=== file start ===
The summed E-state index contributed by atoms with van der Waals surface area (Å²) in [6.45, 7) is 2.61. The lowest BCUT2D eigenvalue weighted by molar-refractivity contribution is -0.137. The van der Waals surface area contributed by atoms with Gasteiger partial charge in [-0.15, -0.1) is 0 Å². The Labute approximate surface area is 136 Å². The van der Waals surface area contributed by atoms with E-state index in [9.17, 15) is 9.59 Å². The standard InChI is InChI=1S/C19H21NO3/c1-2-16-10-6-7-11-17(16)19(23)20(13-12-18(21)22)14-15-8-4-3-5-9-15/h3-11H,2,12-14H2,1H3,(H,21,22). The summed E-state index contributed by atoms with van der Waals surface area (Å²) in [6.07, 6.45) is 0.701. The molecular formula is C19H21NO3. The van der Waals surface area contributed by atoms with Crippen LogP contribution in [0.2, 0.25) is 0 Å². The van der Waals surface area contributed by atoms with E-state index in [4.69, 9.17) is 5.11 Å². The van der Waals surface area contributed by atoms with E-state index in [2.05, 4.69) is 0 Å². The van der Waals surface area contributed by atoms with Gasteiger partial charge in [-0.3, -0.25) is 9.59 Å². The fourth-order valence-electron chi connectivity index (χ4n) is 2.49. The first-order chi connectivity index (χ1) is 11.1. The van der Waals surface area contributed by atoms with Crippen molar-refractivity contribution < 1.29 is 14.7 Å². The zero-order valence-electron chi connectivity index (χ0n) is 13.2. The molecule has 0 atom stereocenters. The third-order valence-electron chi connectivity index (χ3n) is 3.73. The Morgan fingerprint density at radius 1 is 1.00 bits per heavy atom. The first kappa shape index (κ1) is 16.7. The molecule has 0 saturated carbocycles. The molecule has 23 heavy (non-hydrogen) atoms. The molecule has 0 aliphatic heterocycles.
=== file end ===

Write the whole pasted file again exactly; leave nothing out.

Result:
The summed E-state index contributed by atoms with van der Waals surface area (Å²) in [6.45, 7) is 2.61. The lowest BCUT2D eigenvalue weighted by molar-refractivity contribution is -0.137. The van der Waals surface area contributed by atoms with Gasteiger partial charge in [-0.15, -0.1) is 0 Å². The Labute approximate surface area is 136 Å². The van der Waals surface area contributed by atoms with E-state index in [9.17, 15) is 9.59 Å². The standard InChI is InChI=1S/C19H21NO3/c1-2-16-10-6-7-11-17(16)19(23)20(13-12-18(21)22)14-15-8-4-3-5-9-15/h3-11H,2,12-14H2,1H3,(H,21,22). The summed E-state index contributed by atoms with van der Waals surface area (Å²) in [6.07, 6.45) is 0.701. The molecular formula is C19H21NO3. The van der Waals surface area contributed by atoms with Crippen LogP contribution in [0.2, 0.25) is 0 Å². The van der Waals surface area contributed by atoms with E-state index in [4.69, 9.17) is 5.11 Å². The van der Waals surface area contributed by atoms with E-state index in [2.05, 4.69) is 0 Å². The van der Waals surface area contributed by atoms with Gasteiger partial charge in [-0.3, -0.25) is 9.59 Å². The fourth-order valence-electron chi connectivity index (χ4n) is 2.49. The first-order chi connectivity index (χ1) is 11.1. The van der Waals surface area contributed by atoms with Crippen molar-refractivity contribution < 1.29 is 14.7 Å². The zero-order valence-electron chi connectivity index (χ0n) is 13.2. The molecule has 0 atom stereocenters. The third-order valence-electron chi connectivity index (χ3n) is 3.73. The Morgan fingerprint density at radius 1 is 1.00 bits per heavy atom. The first kappa shape index (κ1) is 16.7. The molecule has 0 saturated carbocycles. The molecule has 23 heavy (non-hydrogen) atoms. The molecule has 0 aliphatic heterocycles.